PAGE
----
dogs meditation memory nature trees

39 days to go. Day One: our trees are us

 

Today marks 39 days til we depart from the Midwest. That means 39 days to capture the essence of this region, to appreciate the people (and dogs) we have come to know here, and to contemplate what it means to return home after so many years spent in that vast region known to Seattlites as “East of the mountains.”

The trees seen here, laden with April snow and tender spring leaves, can be interpreted many ways. As I have gazed on them during my morning routine over the past year, my eyes were drawn to the point where the branches touch. You can see it in the right of the snowy scene. They touch gingerly yet steadily, tip to tip, jostled by the wind yet ever returning together. Neither one dominates. They look like friends, I’ve often thought.

Or, they could be likened to a teacher and a pupil. As The Mustard Seed Garden Manual of Painting points out, “Old trees should show a grave dignity and an air of compassion. Young trees should appear modest and retiring. They should stand together gazing at each other.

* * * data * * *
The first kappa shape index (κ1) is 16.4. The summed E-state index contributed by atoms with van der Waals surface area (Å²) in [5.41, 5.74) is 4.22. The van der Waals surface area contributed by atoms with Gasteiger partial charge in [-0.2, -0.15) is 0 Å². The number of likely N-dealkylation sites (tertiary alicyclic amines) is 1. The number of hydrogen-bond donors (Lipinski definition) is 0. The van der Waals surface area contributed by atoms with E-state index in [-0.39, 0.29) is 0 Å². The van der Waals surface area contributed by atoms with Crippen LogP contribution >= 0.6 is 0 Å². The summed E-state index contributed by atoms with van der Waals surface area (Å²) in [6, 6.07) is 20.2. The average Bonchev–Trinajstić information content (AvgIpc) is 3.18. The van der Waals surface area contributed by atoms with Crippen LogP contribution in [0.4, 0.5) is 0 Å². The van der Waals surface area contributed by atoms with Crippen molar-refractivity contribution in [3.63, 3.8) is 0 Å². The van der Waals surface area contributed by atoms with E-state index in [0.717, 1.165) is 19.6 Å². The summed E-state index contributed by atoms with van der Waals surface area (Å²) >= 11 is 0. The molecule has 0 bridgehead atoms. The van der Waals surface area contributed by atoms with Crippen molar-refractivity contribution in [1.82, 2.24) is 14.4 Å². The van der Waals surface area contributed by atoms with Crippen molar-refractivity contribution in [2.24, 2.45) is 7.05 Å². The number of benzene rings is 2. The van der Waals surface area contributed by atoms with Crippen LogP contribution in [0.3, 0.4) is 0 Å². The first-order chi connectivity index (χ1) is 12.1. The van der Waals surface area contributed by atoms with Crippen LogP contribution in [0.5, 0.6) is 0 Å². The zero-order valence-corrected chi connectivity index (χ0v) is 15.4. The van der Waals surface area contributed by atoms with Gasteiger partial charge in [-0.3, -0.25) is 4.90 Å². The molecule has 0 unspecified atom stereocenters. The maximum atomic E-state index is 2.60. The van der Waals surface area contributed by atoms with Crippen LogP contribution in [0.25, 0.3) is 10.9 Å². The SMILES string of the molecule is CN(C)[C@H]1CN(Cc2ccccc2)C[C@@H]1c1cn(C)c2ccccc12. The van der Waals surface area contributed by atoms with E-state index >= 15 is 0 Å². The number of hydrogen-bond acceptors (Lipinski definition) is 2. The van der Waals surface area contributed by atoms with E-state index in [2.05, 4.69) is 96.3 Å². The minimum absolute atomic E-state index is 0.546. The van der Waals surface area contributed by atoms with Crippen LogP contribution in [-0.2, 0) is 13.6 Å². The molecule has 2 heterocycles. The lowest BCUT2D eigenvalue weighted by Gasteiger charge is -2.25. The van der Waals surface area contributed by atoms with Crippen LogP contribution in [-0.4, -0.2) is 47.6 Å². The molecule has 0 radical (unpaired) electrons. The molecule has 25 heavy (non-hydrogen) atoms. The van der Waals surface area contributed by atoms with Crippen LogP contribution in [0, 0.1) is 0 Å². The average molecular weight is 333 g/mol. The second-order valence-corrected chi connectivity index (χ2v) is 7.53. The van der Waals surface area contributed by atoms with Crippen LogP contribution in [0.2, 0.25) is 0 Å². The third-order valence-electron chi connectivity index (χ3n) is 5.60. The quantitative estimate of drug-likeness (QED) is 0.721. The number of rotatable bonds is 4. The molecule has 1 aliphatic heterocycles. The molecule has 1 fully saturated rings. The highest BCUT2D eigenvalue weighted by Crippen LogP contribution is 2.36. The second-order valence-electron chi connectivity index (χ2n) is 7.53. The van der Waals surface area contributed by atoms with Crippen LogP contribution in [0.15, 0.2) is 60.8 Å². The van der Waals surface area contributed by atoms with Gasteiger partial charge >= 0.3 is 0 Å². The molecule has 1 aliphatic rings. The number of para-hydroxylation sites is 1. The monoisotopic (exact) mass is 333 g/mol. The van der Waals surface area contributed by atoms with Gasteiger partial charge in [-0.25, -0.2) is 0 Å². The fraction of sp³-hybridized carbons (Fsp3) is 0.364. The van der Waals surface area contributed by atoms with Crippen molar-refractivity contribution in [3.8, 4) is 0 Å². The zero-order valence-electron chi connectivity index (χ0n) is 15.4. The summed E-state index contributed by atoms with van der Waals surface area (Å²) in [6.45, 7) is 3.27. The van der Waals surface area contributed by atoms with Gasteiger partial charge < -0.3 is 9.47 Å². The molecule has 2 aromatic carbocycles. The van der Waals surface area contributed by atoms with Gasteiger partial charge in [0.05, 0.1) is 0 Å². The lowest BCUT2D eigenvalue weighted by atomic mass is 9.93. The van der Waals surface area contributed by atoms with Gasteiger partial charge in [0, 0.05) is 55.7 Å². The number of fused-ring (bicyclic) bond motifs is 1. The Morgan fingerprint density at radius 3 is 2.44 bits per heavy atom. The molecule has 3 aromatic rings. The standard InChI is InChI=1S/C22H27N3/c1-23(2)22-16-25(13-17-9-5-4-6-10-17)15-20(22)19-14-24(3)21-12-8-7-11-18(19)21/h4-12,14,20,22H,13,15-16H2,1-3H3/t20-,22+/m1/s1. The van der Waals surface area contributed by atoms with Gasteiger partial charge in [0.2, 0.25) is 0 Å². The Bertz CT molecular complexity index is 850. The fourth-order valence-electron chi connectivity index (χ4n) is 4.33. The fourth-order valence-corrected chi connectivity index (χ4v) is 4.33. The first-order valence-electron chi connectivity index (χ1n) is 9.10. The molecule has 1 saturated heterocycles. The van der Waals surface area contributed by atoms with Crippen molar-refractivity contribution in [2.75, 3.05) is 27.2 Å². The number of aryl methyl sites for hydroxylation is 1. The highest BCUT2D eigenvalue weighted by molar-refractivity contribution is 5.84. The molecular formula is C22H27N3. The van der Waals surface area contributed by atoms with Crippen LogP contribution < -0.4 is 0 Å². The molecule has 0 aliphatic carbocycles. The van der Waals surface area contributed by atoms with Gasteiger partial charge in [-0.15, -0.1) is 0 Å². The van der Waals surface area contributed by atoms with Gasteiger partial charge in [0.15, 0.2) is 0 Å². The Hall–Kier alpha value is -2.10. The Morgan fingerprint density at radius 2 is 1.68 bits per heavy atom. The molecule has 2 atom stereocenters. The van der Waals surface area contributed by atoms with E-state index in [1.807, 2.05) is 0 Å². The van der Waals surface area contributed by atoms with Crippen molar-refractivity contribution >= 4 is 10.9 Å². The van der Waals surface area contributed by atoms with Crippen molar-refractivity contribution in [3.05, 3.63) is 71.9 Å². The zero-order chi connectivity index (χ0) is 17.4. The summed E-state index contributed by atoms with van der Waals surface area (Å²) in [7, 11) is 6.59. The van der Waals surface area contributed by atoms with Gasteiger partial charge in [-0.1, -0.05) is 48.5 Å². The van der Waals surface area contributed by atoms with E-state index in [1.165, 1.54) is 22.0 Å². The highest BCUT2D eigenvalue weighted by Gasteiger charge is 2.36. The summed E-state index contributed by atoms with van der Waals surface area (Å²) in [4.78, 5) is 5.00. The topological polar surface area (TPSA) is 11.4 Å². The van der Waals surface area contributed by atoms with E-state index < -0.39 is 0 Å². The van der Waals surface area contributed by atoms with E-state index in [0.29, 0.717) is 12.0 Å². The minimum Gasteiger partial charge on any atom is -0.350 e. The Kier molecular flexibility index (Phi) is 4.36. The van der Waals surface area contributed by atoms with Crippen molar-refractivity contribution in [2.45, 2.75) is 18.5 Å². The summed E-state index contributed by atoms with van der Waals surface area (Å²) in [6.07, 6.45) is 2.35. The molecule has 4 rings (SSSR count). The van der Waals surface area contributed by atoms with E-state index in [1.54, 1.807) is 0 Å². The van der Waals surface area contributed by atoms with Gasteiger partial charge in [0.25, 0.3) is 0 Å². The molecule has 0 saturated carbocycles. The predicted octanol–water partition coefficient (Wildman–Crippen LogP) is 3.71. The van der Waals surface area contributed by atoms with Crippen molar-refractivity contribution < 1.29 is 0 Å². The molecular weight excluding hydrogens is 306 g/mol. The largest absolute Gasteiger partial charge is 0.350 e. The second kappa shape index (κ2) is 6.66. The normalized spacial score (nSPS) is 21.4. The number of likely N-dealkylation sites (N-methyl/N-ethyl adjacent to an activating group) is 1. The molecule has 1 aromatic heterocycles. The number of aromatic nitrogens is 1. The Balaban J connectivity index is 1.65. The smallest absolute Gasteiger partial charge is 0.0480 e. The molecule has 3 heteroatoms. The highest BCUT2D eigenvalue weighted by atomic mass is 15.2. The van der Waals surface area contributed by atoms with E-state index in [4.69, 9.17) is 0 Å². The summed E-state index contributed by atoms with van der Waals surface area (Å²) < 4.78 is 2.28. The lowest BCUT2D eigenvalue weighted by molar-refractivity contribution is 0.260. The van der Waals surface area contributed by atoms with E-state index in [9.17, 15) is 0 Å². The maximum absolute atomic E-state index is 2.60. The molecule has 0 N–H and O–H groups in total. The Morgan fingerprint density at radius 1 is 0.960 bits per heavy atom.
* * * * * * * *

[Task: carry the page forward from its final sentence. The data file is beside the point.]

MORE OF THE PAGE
Two trees crossing each other.

Two trees together yet separate.”*

Lovely thoughts.

Yet the Midwest where these trees grow can be a harsh environment for people. South Bend, Indiana is home to extreme poverty, violent crime, and thousands of people living in man-made misery. The state is a place where lawmakers systematically neglect the vulnerable, such as children born into poverty and elders lingering in nursing homes. Not to mention the chronic racism and homophobia that live on here in America’s Heartland… **

So the trees reaching in vain for each other could symbolize the human tragedy going on below.  They could remind people to try harder to fight these trends. You might think of the situation with the melody of “Ebony and Ivory” in mind, (in homage to the classic song by Stevie Wonder and Paul McCartney),

Sycamore and Cottonwood,

Side by side in my South Bend neighborhood,

Live together in perfect harmony

Why can’t we?

***

* reproduced in The Tao of Painting by Mai-Mai Sze, p. 54

** https://www.southbendtribune.com/news/local/study-indiana-rate-of-kids-in-state-care-double-that/article_bf1139e4-1315-5c61-8774-1f228b2c71ff.html

https://www.southbendtribune.com/news/local/indiana-ranks-last-in-long-term-services-for-elderly-disabled/article_8a3e734e-efb5-11e7-9290-9f2188d5196b.html

https://en.wikipedia.org/wiki/Religious_Freedom_Restoration_Act_(Indiana)

https://www.courierpress.com/story/opinion/columnists/jon-webb/2017/11/07/webb-indiana-still-has-racism-problem/827560001/